Self-care and Your HealthAuthor : Strive Health
According to the World Health Organization (WHO), self-care is “the ability of individuals, families, and communities to promote health, prevent disease, maintain health, and to cope with illness and disability with or without the support of a healthcare provider.”
Simply put, practicing self-care is taking actions that help you feel your best self while considering your limitations. No body is perfect, and a diagnosis does not define you.
Short-term Benefits of Self-care
- Relieve stress
- Boost self-worth
- Increase confidence
- Increase feelings of purpose
- Increase sense of belonging
Long-term Benefits of Self-care
- Overall reported improved quality of life and well-being
- Better management of disease and chronic illness
- Healthier relationships
- Prevention of disease
Self-care is a broad term and includes:
- Nutrition – the foods you eat
- Lifestyle – how you spend your free time
- Financial – how you spend your money
- Cultural, religious, and spiritual practices – how you find meaning and value in life
- Physical Health Care – managing and preventing health issues
- Hygiene – taking care of yourself and the area around you
Self-care is a term that can be easily misunderstood. It is used at times to justify actions or activities that allow individuals to feel better in the moment but may not have lasting benefits and may even be harmful to a person’s goals.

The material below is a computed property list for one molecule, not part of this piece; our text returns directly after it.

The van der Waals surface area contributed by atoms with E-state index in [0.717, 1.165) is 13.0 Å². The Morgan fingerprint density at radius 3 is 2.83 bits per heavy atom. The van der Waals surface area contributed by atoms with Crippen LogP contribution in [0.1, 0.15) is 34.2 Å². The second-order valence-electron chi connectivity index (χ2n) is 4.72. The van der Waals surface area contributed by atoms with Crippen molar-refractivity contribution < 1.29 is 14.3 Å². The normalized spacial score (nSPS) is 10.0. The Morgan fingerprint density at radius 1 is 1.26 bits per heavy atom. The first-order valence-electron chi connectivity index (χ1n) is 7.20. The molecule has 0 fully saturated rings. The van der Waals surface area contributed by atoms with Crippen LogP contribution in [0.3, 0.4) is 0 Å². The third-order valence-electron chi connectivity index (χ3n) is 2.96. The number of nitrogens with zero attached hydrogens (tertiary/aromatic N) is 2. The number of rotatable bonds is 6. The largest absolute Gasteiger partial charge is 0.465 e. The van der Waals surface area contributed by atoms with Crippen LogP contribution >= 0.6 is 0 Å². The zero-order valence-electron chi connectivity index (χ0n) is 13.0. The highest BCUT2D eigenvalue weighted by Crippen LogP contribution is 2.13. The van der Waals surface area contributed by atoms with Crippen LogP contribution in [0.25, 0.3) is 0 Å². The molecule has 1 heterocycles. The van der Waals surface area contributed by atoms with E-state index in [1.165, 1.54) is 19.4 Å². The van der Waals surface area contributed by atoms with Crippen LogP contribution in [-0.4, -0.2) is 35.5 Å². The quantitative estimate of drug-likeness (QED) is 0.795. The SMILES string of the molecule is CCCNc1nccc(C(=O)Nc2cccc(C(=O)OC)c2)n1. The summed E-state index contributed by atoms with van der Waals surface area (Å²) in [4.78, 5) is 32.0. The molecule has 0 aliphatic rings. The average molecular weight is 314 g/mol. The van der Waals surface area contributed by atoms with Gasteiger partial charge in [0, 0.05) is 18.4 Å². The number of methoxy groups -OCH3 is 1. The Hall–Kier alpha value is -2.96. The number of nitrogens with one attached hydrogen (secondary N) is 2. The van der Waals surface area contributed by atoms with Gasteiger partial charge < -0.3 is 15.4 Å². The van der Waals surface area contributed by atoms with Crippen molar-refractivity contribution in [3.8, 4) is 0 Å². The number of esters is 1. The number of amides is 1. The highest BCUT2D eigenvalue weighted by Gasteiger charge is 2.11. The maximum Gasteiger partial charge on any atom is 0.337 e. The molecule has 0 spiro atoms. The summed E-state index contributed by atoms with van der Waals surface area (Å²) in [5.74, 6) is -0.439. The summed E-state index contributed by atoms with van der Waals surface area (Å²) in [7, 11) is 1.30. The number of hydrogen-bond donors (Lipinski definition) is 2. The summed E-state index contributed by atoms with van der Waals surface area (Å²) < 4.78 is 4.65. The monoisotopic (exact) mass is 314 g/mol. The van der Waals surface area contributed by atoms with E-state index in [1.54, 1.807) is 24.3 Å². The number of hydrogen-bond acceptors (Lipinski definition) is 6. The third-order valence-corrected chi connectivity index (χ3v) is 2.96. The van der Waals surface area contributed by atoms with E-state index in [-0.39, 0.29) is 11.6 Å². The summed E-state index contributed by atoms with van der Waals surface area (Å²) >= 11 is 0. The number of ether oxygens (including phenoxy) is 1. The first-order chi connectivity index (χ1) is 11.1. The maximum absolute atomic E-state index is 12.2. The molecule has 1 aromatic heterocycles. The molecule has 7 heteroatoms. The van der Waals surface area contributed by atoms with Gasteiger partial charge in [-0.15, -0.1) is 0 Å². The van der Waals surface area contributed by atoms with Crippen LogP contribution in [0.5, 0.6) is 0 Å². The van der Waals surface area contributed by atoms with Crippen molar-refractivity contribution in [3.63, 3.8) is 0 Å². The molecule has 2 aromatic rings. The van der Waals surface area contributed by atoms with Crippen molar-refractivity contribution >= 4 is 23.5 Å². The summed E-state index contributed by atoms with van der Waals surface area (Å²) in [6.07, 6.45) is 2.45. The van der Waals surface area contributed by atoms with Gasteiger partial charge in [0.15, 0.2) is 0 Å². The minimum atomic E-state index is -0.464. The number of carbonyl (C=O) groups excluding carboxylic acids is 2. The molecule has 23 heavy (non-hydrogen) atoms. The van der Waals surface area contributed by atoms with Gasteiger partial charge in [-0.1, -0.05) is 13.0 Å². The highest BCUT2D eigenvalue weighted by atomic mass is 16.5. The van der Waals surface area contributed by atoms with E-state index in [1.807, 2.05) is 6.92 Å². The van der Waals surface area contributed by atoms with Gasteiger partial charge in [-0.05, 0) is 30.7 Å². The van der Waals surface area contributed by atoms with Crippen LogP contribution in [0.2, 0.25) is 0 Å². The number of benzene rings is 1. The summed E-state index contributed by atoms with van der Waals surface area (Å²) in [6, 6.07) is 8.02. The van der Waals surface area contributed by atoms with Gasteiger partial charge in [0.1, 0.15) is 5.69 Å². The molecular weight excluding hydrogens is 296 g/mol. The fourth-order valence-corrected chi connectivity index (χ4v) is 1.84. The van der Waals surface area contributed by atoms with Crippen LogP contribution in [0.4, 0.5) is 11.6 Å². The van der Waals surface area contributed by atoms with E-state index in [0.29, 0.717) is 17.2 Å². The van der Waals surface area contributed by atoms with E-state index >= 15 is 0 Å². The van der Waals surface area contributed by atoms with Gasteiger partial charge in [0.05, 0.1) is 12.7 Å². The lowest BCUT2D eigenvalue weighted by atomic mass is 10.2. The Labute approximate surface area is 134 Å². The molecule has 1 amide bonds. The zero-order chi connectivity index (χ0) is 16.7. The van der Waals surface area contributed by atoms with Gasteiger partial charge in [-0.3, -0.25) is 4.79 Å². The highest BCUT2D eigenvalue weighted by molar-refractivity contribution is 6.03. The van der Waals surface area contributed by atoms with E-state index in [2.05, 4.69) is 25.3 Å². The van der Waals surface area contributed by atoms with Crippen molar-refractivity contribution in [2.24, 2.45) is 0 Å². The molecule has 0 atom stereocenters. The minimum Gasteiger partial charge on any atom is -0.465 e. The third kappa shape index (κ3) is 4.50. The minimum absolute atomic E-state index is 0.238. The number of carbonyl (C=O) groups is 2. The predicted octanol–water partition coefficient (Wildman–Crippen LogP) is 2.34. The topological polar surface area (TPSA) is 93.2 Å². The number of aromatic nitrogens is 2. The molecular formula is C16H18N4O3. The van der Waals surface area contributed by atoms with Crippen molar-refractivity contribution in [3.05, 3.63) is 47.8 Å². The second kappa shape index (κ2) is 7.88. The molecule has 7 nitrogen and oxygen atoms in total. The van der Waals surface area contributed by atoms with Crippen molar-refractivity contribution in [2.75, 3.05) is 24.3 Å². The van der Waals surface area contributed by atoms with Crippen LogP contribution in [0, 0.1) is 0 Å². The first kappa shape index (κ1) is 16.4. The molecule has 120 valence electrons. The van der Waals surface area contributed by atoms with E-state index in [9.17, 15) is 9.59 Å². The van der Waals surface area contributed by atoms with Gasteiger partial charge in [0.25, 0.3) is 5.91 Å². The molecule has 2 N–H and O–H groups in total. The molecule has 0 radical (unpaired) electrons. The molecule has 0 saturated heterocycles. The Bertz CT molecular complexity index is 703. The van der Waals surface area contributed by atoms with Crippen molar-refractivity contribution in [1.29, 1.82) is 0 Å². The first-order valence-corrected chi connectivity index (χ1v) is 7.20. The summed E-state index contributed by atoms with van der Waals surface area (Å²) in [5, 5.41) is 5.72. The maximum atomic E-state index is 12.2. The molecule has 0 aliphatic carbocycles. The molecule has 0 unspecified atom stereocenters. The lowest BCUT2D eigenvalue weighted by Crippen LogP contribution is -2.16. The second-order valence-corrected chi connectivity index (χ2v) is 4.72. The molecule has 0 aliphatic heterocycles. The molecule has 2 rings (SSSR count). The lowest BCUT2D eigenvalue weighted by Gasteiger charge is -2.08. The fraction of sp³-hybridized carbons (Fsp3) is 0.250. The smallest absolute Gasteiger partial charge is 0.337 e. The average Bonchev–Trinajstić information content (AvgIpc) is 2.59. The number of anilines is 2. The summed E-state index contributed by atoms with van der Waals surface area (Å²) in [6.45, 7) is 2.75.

Self-care is NOT:
- Eating unhealthy foods to feel better
- Overspending on items, expensive services or travel to improve mood temporarily or escape reality
- Activities that provide instant gratification, but avoid the problem
- Using alcohol or drugs to cope with situations and stress
Practicing self-care can feel hard at first. You might have thoughts like:
- “Making changes is too hard.”
- “I don’t have time.”
- “It’s too expensive.”
- “I don’t feel like I deserve it.”
- “It’s not how I was taught to manage things.”
What are some healthy examples of self-care?
- Taking steps to improve physical and mental health, such as attending doctor’s appointments and participating in treatment plans
- Eating a healthy diet
- Getting enough and quality sleep (per the CDC the average adult needs 7+ hours a night)
- Finding positive activities that you enjoy both physically and mentally
- Building and keeping healthy relationships with others
- Seeking professional help when needed
- Taking time for yourself
The best kind of self-care is the kind that works for you! To build a plan for self-care that will last:
- Think about your overall level of health. Instead of thinking about what you feel unable to do, use what you can do to begin adding activities.
- List the things that cause you stress. How can you limit these? How can you cope with the ones you cannot change?
- Find coping strategies that work for you. Make a list of all the ways you currently deal with stress. Cross out all the ones that do not serve you or may be unhealthy and replace them with more positive alternatives. If you feel stuck, speak to your social worker for additional options that may help you or reach out to others about what they enjoy doing that helps them to feel their best self. Keep this list somewhere safe and easy to find.
- Schedule time with yourself. Set regular appointments to do what makes you feel whole and show up for yourself.